Swamy Didn’t File PIL Against Foreign Ownership in Indian Media

The viral post claimed Swamy had filed a petition in the court against the foreign ownership of the Indian media.

Published29 Dec 2018, 11:40 AM IST
2 min read


A post is going viral on social media that claims that BJP leader Subramanian Swamy had filed a petition in the court against the foreign ownership of the Indian media houses. The post read: "In his appeal, Swamy has stated that all News Channels and Media houses in India should only be owned by Indian (sic)."

The messages have been shared by many people on Twitter over the course of past few months.

Soon after, some of the Twitter users doubted the authenticity of the viral message.


The claim in the viral post is misleading. The BJP leader, recently, has not filed petition regarding foreign citizens owning (completely or partially) Indian media houses.

However, in 2013, Swamy did file a petition in Delhi High Court, where he urged the court for a direction to rectify “a lacuna in the Press and Registration of Books Act, 1867 regarding the definition of Editor.”

The PIL questioned the legality of an American citizen, Siddharth Varadarajan, holding the position of an editor in an Indian daily newspaper, The Hindu.

Swamy had argued in his petition that editor of an Indian newspaper must be a citizen of the country.

Vardarajan was appointed as a contributing editor and columnist in 2011 by the board of Kasturi and Sons Ltd, as per Live Mint.

Soon after the petition was filed, Vardarajan had resigned from his post.

The chairperson, N Ram, had said that the move was not caused by Swamy's PIL, however, he agreed that it was a “hanging like a sword” on their heads.

In October 2013, Delhi High Court dismissed the petition citing the resignation of Varadarajan. The court had said the issue must be settled by Parliament as the issue is not for court to “legislate”.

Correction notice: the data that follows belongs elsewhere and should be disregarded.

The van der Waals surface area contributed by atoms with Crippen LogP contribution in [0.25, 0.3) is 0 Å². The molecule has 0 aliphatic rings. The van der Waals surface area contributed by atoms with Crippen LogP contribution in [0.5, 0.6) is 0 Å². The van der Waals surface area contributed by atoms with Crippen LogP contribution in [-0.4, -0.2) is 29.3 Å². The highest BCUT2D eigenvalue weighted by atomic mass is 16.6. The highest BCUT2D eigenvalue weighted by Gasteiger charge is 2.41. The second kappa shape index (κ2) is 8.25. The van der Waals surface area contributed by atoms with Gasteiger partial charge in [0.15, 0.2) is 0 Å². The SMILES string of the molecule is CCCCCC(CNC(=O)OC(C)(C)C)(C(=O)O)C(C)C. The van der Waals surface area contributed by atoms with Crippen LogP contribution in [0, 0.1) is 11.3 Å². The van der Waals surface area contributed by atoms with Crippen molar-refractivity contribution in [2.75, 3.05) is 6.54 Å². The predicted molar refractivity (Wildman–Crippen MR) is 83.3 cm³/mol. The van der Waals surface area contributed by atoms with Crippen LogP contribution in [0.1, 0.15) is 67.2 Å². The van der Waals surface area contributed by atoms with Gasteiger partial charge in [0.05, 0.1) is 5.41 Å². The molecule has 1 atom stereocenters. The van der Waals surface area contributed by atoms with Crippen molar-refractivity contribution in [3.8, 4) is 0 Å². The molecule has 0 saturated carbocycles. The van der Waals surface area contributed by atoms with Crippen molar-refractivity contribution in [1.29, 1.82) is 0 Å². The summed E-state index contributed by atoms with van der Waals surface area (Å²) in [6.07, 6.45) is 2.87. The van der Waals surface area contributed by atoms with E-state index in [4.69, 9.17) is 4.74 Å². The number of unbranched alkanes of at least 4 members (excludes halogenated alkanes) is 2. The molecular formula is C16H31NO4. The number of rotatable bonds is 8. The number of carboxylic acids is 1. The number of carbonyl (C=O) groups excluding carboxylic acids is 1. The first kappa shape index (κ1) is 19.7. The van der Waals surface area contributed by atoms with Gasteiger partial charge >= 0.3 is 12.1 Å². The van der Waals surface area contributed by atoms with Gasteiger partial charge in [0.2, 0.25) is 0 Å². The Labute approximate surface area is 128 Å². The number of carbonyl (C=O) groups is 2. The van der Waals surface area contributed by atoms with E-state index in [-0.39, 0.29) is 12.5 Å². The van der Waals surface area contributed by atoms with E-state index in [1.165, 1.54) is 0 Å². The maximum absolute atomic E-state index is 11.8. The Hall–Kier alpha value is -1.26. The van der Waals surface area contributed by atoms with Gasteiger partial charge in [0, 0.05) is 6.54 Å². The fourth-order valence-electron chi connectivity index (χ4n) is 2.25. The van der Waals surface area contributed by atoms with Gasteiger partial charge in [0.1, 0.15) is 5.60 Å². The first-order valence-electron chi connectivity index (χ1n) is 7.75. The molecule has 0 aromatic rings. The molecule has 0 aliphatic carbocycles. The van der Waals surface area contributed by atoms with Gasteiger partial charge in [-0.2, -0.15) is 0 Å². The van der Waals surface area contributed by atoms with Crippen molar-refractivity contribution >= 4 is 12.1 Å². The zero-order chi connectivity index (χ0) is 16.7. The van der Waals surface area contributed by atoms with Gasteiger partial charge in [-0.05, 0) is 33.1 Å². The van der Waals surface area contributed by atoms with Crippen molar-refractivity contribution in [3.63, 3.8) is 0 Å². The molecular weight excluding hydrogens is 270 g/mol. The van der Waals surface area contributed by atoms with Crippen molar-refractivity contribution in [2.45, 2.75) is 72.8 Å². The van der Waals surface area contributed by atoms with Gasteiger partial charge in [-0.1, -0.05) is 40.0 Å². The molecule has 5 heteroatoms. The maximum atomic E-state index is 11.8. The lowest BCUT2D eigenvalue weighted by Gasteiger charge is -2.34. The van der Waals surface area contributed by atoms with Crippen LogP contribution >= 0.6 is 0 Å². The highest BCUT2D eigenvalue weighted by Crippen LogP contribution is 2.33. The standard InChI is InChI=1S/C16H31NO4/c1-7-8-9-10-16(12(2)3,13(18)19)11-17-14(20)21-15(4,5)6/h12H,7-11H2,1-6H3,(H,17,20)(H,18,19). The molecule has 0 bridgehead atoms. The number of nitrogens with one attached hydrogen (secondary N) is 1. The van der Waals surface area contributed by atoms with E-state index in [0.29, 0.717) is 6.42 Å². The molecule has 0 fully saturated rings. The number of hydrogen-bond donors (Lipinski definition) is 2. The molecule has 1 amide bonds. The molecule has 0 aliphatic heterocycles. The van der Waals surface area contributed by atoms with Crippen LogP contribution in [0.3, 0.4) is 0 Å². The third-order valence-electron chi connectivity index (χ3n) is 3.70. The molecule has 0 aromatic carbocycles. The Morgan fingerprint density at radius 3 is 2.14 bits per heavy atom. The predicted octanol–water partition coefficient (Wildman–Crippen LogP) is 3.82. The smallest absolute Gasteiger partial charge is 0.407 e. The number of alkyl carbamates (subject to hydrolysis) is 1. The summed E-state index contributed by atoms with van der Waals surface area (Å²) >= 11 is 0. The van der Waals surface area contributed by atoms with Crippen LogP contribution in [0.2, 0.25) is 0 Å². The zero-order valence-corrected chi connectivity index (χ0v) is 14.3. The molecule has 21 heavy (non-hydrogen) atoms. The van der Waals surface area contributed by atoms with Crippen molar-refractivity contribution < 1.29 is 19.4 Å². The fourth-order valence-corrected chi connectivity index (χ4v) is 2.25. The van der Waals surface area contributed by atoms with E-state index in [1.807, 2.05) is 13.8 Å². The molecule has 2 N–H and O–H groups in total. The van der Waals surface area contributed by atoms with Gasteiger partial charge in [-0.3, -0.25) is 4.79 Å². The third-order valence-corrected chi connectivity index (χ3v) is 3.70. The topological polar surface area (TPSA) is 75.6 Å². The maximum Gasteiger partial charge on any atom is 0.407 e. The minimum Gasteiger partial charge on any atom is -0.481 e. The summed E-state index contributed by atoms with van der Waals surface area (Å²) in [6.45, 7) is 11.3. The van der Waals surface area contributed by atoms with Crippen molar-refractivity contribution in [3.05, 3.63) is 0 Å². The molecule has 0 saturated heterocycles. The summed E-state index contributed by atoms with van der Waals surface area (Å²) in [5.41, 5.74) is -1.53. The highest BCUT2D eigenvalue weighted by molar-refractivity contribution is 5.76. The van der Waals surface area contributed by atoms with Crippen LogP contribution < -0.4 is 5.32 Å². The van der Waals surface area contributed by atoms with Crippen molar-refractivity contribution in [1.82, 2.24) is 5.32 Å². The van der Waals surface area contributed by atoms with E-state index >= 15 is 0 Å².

According to The Hindu, the court said, "It may be true that citizenship kindles a sense of patriotism and loyalty and thus it may be desirable that a person who is not a citizen of India should be an editor of publication in India."

In 2011, then Minister of Information and Broadcasting Ambika Soni drafted the Press and Registration of Books and Publication Bill.

The definition of an ‘editor’ in the Bill read:

‘Editor’ means a person, whether called editor, chief-editor, sub-editor or by whatever name called, who is a citizen of India and ordinarily resides in India, who controls the selection of the matter that is brought out in a publication.

This Bill never became and Act and the Press and Registration of Books Act of 1856 still stands to this date.

(With inputs from The Hindu, Live Mint)

We'll get through this! Meanwhile, here's all you need to know about the Coronavirus outbreak to keep yourself safe, informed, and updated.

The Quint is now available on Telegram & WhatsApp too, Click here to join.

Stay Updated

Subscribe To Our Daily Newsletter And Get News Delivered Straight To Your Inbox.

Join over 120,000 subscribers!